While it’s natural to be concerned when stocks drop, sticking to the plan is the key in moments like these. Staying invested in a diversified-long-term portfolio will help you achieve your long term financial goals, despite these short-term changes. World stock market statistics have proven resiliency over and over again to provide capital for businesses and returns for investors regardless of shifting political and social alliances. Trying to forecast economic events, and then moving in and out of markets based on those forecasts, has proven to be a fool’s game. The only thing more foolish would be to sell after markets tank, which is an all too human response.

Leading up to and since the vote, Dimensional Fund Advisors (DFA) has worked with their counter-parties, including custodians, brokers, and dealers, to assure operational integrity throughout any disruptions resulting from the UK’s leaving the EU. We urge caution in allowing market movements to impact long-term asset allocation. Long-term investors recognize that risks and uncertainty are ever present in markets.

While I am unconcerned about the economic and market implications of the Brexit vote, I am disturbed by reports of racism following the vote and the cultural protectionism that seems to underlie the movement. Money is only a part of the foundation of our current and future well-being and we need to work for the peaceful cultural integration of people, families and communities so that we can enjoy our financial prosperity.

Union Financial Partners has 30 years of experience managing portfolios, including during periods of uncertainty and heightened volatility. We monitor market events—including their impact on trading and trade settlement—very closely and consider the implications of new information as it comes to light. We are paying close attention to market mechanisms and they appear to be functioning well. Our investment philosophy and process have withstood many trying times and we remain committed.

If you have specific concerns about your portfolio, please call me (415.563.3000) or email me aterranova@uf.flywheelsites.com to discuss.

Ann Terranova Financial Advisor

The U. S. Government Bailout – A Retrospective

By: Ann Terranova, CFP®

Now that the bailout seems to be relegated to a place in history and the world faces a host of new challenges, I thought it would be good to look back and remember what happened and the work that still needs to be done. In this sense, I mean on a Legislative basis but also what we need to do personally to ‘keep our own solvency when all the world is losing theirs.’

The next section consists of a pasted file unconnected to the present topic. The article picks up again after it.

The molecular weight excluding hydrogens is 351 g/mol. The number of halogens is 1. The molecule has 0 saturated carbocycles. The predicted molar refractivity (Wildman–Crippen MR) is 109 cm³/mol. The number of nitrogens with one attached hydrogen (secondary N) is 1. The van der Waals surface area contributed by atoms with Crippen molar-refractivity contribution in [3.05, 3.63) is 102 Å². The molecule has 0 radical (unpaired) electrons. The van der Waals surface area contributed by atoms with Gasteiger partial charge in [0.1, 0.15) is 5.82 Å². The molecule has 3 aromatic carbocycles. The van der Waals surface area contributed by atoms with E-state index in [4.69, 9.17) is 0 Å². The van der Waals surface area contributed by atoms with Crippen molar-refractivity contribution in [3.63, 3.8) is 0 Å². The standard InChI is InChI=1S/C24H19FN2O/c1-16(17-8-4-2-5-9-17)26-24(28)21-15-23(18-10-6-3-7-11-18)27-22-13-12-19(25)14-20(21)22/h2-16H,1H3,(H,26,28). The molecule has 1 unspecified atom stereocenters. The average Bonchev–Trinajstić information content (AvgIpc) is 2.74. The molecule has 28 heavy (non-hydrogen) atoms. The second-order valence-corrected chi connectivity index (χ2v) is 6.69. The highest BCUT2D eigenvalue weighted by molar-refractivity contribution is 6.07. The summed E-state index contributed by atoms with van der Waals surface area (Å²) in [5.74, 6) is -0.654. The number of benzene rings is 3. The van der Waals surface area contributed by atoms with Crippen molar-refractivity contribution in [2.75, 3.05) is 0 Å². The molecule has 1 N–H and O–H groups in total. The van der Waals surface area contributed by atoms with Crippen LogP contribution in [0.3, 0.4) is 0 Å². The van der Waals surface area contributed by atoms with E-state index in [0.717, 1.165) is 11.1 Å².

The Government Bailout of 2008-2009, specifically the Troubled Asset Relief Program (TARP), officially ended December 2014 when the Treasury sold its last remaining stake in Ally Financial (formerly GMAC). According to the Propublica.org Bailout Tracker (https://projects.propublica.org/bailout/) a total of $618.1b was expended through the various Bailout programs and $643.4 b was returned, for a profit of $65.3b. Of the money received, $390b was a return of principal and $293.4b was earnings (dividends, interest and profit) on the funds loaned or invested.

During the crash I did in-depth research on the bailout on behalf of my clients, wrote extensively and spoke publicly. I listened repeatedly to my clients’ concern that the government is handing out money. I set out to find it. I scoured GAO Reports, Treasury Reports, Financial Stability Board Reports, Stress Tests, Basel III, and any and all documents I could get my hands on. In every case I found money loaned and money invested, always with interest, with dividends, with equity. It is difficult for me to listen to public debate where the Government is chastised both for losing money and for making money on the bailout. Public debate about the debt ceiling and budget deficits often lacks an understanding of the bailout and subsequent stimulus programs. The bailout itself did not increase the U. S. debt picture. Subsequent stimulus programs aimed at getting the economy out of recession did have a large impact on the public debt. Should the Government take action to revive the economy when faced with a recession or depression?

Investing money has to be seen in a different light from spending money. Bailout transactions were carried on the U. S. Government Balance Sheet both at a liability (decrease in cash funded by issuing Treasury Securities – loan payable) and a corresponding asset (an investment or loan receivable). What we see below is the TARP money on the U. S. Balance Sheet as an Asset.

  • In 2009 TARP assets are 239.7 and 23.5.
  • In 2010 TARP assets are 144.7 and 20.8.
  • In 2011 you can see 80.1 and 10.9.

The money to fund the TARP Program is part of the increase in Federal Debt Securities as a Liability, but only a small part. Federal Debt Securities increased from 5,836.2 in 2008 to 10,174.1 in 2011. Here is where you can see the U.S. Government ‘printing money’ to fund programs.